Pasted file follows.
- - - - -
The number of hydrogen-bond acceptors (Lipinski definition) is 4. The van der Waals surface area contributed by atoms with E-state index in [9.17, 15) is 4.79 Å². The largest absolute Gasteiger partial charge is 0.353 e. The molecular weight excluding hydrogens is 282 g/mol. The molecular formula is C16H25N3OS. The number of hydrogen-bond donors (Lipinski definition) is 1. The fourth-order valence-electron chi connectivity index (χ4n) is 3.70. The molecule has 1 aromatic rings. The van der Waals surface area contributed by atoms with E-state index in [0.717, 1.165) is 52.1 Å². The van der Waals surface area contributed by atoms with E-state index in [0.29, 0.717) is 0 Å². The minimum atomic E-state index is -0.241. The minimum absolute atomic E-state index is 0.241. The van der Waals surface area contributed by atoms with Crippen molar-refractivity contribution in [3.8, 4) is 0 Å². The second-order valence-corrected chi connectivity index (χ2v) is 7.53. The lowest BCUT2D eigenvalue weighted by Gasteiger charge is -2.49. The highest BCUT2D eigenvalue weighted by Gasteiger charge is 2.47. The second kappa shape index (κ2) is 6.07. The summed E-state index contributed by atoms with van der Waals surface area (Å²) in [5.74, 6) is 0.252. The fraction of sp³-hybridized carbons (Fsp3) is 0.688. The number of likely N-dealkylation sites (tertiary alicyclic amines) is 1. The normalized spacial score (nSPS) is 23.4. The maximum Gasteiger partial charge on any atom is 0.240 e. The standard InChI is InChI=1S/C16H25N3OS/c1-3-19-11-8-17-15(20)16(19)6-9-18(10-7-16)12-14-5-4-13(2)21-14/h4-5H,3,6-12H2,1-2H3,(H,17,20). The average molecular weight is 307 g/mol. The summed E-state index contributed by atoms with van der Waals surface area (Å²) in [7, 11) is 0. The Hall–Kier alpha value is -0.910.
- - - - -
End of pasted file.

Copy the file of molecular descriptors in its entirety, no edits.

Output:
The number of hydrogen-bond acceptors (Lipinski definition) is 4. The van der Waals surface area contributed by atoms with E-state index in [9.17, 15) is 4.79 Å². The largest absolute Gasteiger partial charge is 0.353 e. The molecular weight excluding hydrogens is 282 g/mol. The molecular formula is C16H25N3OS. The number of hydrogen-bond donors (Lipinski definition) is 1. The fourth-order valence-electron chi connectivity index (χ4n) is 3.70. The molecule has 1 aromatic rings. The van der Waals surface area contributed by atoms with E-state index in [0.717, 1.165) is 52.1 Å². The van der Waals surface area contributed by atoms with E-state index in [0.29, 0.717) is 0 Å². The minimum atomic E-state index is -0.241. The minimum absolute atomic E-state index is 0.241. The van der Waals surface area contributed by atoms with Crippen molar-refractivity contribution in [3.8, 4) is 0 Å². The second-order valence-corrected chi connectivity index (χ2v) is 7.53. The lowest BCUT2D eigenvalue weighted by Gasteiger charge is -2.49. The highest BCUT2D eigenvalue weighted by Gasteiger charge is 2.47. The second kappa shape index (κ2) is 6.07. The summed E-state index contributed by atoms with van der Waals surface area (Å²) in [5.74, 6) is 0.252. The fraction of sp³-hybridized carbons (Fsp3) is 0.688. The number of likely N-dealkylation sites (tertiary alicyclic amines) is 1. The normalized spacial score (nSPS) is 23.4. The maximum Gasteiger partial charge on any atom is 0.240 e. The standard InChI is InChI=1S/C16H25N3OS/c1-3-19-11-8-17-15(20)16(19)6-9-18(10-7-16)12-14-5-4-13(2)21-14/h4-5H,3,6-12H2,1-2H3,(H,17,20). The average molecular weight is 307 g/mol. The summed E-state index contributed by atoms with van der Waals surface area (Å²) in [7, 11) is 0. The Hall–Kier alpha value is -0.910.